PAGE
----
The last ten years or so have brought about a huge transformation to the Gdansk economy. The city's industrial framework continues to include some of the traditional sectors, e.g. the shipping, petrochemical, chemical, and food industries. However, the share taken by electronics, telecommunications, IT technology, cosmetics and pharmaceuticals is increasing. The amber processing trade also plays a significant role and Gdansk cultivates its centuries-long tradition in the field. Its nickname of the world capital of amber is well earned. Just as in olden days, the city owes much to its sea port. The harbour, largest along the Polish coast and in the entire Southern Baltic basin, continues to develop.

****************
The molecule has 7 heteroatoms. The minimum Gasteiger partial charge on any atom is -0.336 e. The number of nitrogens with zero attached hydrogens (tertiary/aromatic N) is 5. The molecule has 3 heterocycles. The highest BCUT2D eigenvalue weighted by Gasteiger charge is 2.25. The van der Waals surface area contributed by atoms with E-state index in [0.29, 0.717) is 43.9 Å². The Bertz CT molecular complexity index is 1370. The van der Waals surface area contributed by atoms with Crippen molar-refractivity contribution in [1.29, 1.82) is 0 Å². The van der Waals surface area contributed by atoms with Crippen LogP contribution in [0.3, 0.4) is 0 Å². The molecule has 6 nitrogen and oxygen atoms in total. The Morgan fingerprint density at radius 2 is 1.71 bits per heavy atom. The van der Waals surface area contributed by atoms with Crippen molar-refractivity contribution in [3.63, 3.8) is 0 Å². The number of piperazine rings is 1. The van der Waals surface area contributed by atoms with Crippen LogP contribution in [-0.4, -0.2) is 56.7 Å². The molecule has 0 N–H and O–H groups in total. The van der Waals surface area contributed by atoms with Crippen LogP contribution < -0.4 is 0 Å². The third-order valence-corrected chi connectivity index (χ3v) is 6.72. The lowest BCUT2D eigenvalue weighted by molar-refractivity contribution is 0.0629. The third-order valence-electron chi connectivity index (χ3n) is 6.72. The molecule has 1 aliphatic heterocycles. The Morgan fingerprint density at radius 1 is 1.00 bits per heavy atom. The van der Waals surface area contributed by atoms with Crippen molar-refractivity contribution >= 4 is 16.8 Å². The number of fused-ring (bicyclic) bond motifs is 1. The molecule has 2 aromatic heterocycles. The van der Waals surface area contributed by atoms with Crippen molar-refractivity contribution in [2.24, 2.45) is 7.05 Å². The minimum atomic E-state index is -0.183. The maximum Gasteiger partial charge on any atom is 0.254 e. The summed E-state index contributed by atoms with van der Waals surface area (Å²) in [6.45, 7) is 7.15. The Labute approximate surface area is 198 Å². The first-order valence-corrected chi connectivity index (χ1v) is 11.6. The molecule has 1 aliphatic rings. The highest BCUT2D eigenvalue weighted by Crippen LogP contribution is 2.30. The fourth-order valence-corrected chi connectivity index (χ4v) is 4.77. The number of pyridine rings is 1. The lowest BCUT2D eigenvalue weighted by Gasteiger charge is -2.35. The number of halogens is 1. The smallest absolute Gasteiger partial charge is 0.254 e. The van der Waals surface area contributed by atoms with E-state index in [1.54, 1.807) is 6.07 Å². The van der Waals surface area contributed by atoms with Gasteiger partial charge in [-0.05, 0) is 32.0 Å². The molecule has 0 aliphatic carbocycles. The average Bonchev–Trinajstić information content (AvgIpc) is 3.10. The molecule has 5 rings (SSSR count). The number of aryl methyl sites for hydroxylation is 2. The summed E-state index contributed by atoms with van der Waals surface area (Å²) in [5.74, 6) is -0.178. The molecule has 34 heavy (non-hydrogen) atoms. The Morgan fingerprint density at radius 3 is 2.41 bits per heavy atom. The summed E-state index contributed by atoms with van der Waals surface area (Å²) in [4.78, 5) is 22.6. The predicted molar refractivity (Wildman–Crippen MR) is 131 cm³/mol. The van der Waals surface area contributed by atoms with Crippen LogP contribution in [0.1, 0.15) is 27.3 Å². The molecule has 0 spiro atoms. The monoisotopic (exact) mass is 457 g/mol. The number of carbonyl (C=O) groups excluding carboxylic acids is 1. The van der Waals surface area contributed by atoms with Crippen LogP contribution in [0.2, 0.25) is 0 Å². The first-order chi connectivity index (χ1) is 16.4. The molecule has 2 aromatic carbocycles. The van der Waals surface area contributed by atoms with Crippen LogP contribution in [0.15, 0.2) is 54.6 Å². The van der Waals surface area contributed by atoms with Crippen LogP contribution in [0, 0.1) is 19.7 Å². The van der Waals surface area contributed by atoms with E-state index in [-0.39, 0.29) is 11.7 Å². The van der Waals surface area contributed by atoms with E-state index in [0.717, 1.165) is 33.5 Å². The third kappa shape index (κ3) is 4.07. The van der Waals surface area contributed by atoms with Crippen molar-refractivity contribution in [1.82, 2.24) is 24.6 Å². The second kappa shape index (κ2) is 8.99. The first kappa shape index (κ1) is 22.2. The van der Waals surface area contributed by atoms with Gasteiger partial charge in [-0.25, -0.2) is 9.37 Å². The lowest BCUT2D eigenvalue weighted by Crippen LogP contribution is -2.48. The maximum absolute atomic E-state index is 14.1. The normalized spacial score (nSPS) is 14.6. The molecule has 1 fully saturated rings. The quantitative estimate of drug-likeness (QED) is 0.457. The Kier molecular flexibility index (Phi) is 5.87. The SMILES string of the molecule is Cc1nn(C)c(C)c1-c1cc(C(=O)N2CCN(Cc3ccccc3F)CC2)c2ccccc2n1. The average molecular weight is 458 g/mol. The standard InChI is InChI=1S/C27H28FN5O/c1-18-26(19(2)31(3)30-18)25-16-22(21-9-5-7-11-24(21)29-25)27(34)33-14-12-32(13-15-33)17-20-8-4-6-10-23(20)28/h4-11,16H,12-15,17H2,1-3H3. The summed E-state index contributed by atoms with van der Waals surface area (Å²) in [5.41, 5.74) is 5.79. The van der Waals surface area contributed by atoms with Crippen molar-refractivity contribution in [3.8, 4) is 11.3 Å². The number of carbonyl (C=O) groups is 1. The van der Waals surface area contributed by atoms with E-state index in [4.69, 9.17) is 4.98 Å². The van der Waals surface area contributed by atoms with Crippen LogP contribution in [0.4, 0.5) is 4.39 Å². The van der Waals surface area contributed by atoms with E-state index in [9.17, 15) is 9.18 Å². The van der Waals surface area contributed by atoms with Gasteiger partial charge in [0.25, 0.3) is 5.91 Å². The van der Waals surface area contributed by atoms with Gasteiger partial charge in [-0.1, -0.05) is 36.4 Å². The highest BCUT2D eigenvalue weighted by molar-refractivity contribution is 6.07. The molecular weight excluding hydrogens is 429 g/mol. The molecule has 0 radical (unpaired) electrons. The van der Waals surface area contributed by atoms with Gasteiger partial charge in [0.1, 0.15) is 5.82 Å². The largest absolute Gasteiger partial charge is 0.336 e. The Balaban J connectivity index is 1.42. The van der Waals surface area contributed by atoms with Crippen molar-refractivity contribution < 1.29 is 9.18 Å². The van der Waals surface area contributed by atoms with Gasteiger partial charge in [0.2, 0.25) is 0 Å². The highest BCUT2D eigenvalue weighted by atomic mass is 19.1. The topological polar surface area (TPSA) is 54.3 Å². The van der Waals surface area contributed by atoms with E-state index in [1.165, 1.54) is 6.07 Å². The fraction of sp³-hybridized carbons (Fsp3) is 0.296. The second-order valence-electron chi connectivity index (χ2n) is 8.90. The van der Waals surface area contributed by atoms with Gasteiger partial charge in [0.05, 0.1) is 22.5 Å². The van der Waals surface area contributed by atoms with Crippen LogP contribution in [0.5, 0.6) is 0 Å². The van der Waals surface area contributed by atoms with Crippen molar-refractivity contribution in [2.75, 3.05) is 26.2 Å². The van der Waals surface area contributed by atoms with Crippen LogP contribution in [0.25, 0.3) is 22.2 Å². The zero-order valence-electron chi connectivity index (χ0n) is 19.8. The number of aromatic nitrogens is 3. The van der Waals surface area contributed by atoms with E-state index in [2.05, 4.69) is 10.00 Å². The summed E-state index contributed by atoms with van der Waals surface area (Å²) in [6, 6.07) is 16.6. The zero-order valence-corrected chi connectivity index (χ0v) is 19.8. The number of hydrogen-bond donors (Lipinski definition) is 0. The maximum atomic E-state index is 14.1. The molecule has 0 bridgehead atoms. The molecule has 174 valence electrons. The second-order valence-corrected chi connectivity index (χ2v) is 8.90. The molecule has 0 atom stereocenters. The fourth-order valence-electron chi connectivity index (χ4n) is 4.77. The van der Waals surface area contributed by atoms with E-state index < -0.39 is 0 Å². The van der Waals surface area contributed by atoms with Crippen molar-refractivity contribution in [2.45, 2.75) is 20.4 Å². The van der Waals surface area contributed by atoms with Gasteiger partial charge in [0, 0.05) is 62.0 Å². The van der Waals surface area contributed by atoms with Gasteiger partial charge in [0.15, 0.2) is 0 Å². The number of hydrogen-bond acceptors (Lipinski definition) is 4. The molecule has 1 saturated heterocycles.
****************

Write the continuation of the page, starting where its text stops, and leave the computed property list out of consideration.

Gdansk is strategically located at the crossing of major transit routes and functions as a large transport and cargo handling nucleus. It offers well-developed business infrastructure, rich research facilities, technical and advisory support, and highly educated personnel. All these factors place Gdansk among the top-ranking Polish cities in terms of investment attractiveness. The city owns extensive land available for investments and sites designated for development, including buildings of historic status. The envisaged future of Gdansk is directed to such ventures as, for instance, the bold project of creating a multi-functional downtown area to span 3 Maja Street and bind two separate cities into a single structure, reconstructing the 17th century Elizabethan theatre, or revitalising the 19th century Lower City residential district. Ultimately, the city looks forward to investing in the project of erecting the New City on the post-industrial estate reclaimed from the Gdansk Shipyard.